The Pebble Beach golf course is where movie stars and other global greats knock around a little white ball. The green with its’ white sand traps is an art work in and of itself if you fancy that sort of thing. Me I personally think golf is fascist, an utter waste of time, energy and precious water sorely needed to curb California’s on-going killer drought.

Big Sur country is home to Monarch butterflies. These beauties migrate from far inland and arrive on the West Coast in October. In mornings they cluster in colorful clumps on eucalyptus trees their favorite roosting spot. Scientists through an ongoing tagging program discovered these flying insects can travel up to 3,000 miles on their migration routes. One warning; these creatures are heavily protected by conservation laws; if caught molesting the Monarchs be prepared to pay a hefty fine—per butterfly! Look and take pictures but don’t touch.

After touring the resort city of Carmel-by-the-Sea it was time to tour neighboring Monterrey. The city of Monterey has the distinction of being California’s first capitol first under Spain then later Mexico. In 1846 it became part of the United States thanks to the Mexican-American War. This historic city played host to California’s first theater, public library, government buildings, schools, printing press and local newspaper. Like its’ nearby rich cousin Carmel-by-the-Sea a sizable number of high powered artists and writers call Monterey home.

When I visited the place our group was on a strict schedule so there wasn’t adequate time to visit all of the attractions though I did a walk through of Cannery Row aforementioned home of the now defunct California sardine industry. Then there is the Fisherman’s Wharf with its’ quaint restaurants with the wharf’s splendid view of the ocean. It’s also home to a myriad number of harbor seals and wow do this creatures smell! But then I guess so do human beings to harbor seal noses.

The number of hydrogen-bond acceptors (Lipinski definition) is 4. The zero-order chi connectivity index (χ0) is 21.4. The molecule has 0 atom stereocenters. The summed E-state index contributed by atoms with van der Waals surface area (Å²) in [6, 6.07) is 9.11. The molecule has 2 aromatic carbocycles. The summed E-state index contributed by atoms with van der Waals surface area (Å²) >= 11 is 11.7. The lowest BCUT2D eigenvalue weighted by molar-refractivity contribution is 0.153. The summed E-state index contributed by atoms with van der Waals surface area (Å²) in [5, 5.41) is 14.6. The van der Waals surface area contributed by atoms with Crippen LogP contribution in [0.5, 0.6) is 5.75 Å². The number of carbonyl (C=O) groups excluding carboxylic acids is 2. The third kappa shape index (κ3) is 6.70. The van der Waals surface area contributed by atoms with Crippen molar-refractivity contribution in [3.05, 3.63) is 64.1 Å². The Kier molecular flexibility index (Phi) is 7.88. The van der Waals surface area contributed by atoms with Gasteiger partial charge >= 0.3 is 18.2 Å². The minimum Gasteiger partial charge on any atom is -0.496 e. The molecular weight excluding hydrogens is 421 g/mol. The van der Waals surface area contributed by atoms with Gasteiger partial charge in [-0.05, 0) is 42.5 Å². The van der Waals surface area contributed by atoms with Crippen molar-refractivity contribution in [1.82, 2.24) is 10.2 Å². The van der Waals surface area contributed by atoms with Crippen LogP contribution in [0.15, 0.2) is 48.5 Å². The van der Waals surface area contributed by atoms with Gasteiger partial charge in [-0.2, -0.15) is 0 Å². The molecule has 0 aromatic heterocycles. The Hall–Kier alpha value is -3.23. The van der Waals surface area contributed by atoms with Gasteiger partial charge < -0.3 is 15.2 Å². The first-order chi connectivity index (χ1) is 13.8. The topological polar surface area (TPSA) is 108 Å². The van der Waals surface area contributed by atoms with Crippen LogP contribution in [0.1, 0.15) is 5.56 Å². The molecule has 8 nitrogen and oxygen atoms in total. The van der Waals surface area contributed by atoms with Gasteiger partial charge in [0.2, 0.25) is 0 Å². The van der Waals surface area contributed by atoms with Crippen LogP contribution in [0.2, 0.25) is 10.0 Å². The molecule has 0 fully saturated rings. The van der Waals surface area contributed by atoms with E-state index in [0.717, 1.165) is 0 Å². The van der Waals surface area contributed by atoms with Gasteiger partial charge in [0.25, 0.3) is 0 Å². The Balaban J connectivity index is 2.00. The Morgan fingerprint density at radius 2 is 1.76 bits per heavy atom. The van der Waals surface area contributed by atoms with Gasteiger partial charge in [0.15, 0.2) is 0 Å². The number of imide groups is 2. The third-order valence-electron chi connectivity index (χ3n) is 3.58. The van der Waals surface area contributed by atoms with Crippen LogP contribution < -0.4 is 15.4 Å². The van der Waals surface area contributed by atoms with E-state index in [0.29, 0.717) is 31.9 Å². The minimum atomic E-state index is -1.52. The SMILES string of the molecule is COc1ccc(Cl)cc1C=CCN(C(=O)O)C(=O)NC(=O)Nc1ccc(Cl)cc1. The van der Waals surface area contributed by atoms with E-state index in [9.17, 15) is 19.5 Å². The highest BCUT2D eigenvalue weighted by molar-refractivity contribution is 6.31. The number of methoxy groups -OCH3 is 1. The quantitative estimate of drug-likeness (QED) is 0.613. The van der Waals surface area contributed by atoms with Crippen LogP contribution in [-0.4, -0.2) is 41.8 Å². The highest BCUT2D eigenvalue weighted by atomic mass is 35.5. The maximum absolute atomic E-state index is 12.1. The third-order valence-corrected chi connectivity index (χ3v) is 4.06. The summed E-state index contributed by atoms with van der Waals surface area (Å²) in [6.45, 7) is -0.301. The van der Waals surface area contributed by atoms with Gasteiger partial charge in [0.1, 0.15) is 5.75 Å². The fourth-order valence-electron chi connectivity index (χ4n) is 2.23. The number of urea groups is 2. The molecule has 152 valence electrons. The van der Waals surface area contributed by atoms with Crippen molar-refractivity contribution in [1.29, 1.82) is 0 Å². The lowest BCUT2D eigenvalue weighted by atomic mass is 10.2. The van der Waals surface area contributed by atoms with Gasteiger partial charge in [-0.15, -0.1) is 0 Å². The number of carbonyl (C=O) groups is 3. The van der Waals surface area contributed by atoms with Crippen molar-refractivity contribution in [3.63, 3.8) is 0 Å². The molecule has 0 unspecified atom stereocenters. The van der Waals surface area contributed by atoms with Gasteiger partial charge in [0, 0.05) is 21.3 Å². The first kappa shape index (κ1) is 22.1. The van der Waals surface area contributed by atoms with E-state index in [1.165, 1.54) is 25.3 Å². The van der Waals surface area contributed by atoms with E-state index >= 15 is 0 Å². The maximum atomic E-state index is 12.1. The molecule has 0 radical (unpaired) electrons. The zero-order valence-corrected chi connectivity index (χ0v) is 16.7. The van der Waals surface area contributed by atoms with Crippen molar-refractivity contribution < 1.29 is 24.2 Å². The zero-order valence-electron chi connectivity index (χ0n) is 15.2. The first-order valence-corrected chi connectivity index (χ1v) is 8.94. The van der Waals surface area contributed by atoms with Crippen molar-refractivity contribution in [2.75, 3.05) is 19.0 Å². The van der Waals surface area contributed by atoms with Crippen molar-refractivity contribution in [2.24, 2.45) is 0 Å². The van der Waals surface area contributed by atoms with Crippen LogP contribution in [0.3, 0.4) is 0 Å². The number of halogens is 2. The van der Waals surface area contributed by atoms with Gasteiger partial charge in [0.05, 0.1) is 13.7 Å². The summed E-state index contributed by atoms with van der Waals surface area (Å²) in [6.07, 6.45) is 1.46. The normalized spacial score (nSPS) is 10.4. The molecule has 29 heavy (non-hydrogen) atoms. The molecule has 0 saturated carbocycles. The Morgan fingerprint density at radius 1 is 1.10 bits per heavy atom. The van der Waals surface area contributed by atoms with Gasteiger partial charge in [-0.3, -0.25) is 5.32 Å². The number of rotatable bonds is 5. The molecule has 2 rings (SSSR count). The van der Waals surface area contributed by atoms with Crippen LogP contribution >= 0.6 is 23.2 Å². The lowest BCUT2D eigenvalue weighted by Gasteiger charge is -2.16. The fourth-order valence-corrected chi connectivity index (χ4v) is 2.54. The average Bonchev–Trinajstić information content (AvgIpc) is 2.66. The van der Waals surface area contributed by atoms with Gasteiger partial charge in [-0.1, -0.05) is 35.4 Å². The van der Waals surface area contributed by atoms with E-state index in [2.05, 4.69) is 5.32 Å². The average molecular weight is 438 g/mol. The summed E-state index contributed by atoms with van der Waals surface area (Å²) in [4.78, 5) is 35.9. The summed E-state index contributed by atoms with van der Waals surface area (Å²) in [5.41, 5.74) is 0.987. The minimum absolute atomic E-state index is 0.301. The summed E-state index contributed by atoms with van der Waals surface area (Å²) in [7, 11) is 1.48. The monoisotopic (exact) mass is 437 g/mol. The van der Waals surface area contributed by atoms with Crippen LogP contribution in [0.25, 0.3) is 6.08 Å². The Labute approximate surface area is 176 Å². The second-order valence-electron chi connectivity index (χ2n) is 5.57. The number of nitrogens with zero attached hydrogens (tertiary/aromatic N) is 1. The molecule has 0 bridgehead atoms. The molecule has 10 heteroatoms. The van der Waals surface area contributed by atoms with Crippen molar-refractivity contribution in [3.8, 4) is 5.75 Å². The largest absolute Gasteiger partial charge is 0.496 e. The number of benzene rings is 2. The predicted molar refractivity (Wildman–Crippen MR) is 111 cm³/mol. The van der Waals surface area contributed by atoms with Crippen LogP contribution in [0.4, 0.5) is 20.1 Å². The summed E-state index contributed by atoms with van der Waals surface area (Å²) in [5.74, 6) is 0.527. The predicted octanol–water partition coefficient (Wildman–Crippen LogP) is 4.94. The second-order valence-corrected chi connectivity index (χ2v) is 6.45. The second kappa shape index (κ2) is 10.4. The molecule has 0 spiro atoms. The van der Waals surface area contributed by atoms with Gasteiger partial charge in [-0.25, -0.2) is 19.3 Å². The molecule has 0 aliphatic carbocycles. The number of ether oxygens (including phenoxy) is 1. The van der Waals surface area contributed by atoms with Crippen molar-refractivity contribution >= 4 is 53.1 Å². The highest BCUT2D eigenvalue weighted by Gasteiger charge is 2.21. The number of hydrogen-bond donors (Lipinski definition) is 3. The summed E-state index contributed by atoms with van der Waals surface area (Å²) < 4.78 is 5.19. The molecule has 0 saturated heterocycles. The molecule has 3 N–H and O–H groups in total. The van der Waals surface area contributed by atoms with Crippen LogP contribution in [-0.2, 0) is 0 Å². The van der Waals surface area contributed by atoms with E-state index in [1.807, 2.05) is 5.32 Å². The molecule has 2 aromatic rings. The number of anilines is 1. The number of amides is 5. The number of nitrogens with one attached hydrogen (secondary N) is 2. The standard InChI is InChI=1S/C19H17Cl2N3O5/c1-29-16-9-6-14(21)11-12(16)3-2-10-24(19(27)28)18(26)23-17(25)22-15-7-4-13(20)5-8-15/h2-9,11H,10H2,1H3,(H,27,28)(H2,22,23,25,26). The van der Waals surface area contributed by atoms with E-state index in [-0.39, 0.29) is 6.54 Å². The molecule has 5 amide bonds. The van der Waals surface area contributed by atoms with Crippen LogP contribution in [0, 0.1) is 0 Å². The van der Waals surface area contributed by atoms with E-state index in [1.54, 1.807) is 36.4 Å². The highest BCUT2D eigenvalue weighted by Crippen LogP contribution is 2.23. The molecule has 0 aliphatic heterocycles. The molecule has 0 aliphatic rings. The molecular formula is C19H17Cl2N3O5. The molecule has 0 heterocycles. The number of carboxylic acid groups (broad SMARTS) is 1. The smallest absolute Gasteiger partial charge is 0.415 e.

Monterey CA

At the annual end of the summer the city plays tribute to the Monterey Jazz Festival where the world’s jazz greats have been gathering every year since 1958. I never was one for Jazz not that I didn’t like it; don’t get me wrong I like Jazz but never found time to just sit and let the music soak in. To learn more about this really nice festival check out it's history; Billie Holiday, Dizzy Gillespie, Count Basie, Sarah Vaughn, John Coltrane, the very recently diseased B.B. King…EVERYBODY who was somebody in the Jazz world and Pop culture to a certain degree played Monterey!

There’s something about aquariums that always make me hungry which is why I rarely go to the one we have in Chicago; the world famous Shedd Aquarium; seeing all those fresh fish swimming around makes me imagine all the ways I can cook them. The way I fry catfish, broil tilapia and bake salmon steaks then spred on my homemade Louisiana Creole style remoulade sauce is legendary—yummy…mighty darn good. The Monterey Bay Aquarium is one of the finest I’m told. Next time I’m in Monterey I’ll visit this place but after I eat first.

From my on site estimation the cities of Carmel-by-the-Sea and neighboring Monterrey are worlds apart. Carmel is for the super rich, Monterrey for ‘po folks’ though it’s been yuppified (Don’t get me started!) all out of sorts. While I enjoyed Carmel, Monterrey site of famed author (don’t I wish…) John Steinbeck’s two best sellers, the city didn’t impress me all that much; however the great novelist did.